Because structural geology combines field observations of deformed rock with the physics of rock deformation, structural geologists must understand concepts developed by the great natural philosophers and physicists of the last few centuries, including Descartes, Hooke, Newton, Euler, Lagrange, Fourier, Gauss, Navier, Cauchy, Stokes, and Kelvin.
These mathematicians and scientists helped to develop the disciplines of calculus, differential geometry, and continuum mechanics into thoroughly tested and immediately useful tools for the description and analysis of deformed materials. We put these tools to work to solve important problems in structural geology.
The word "discipline" used above in describing calculus, differential geometry, and continuum mechanics has other meanings for students of structural geology. One kind of discipline is required to bring precise measurements back from a rigorous field campaign and another kind of discipline is required to apply the fundamental mathematical and mechanical concepts to models of geologic structures that are essential to understand Earth's tectonic history.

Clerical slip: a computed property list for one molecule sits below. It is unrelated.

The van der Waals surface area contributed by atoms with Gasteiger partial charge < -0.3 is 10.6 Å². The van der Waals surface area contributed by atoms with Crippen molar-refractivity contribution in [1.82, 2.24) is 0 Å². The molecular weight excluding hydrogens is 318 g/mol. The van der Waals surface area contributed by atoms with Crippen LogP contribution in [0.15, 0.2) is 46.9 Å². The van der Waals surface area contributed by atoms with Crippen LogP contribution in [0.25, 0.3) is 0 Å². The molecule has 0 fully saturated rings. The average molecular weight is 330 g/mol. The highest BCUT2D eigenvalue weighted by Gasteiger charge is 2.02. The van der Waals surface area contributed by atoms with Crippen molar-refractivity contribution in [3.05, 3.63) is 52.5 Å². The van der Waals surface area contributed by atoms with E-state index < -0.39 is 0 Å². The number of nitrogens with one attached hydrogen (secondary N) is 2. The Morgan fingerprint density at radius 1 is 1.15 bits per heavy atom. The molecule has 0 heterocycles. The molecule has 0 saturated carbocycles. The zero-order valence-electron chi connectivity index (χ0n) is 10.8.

The motivation for this course of study is partly aesthetic (we behold the beauty of the nature as expressed in earth structures) and partly intellectual (we comprehend the constructs of the human mind as manifest in mathematics and continuum mechanics).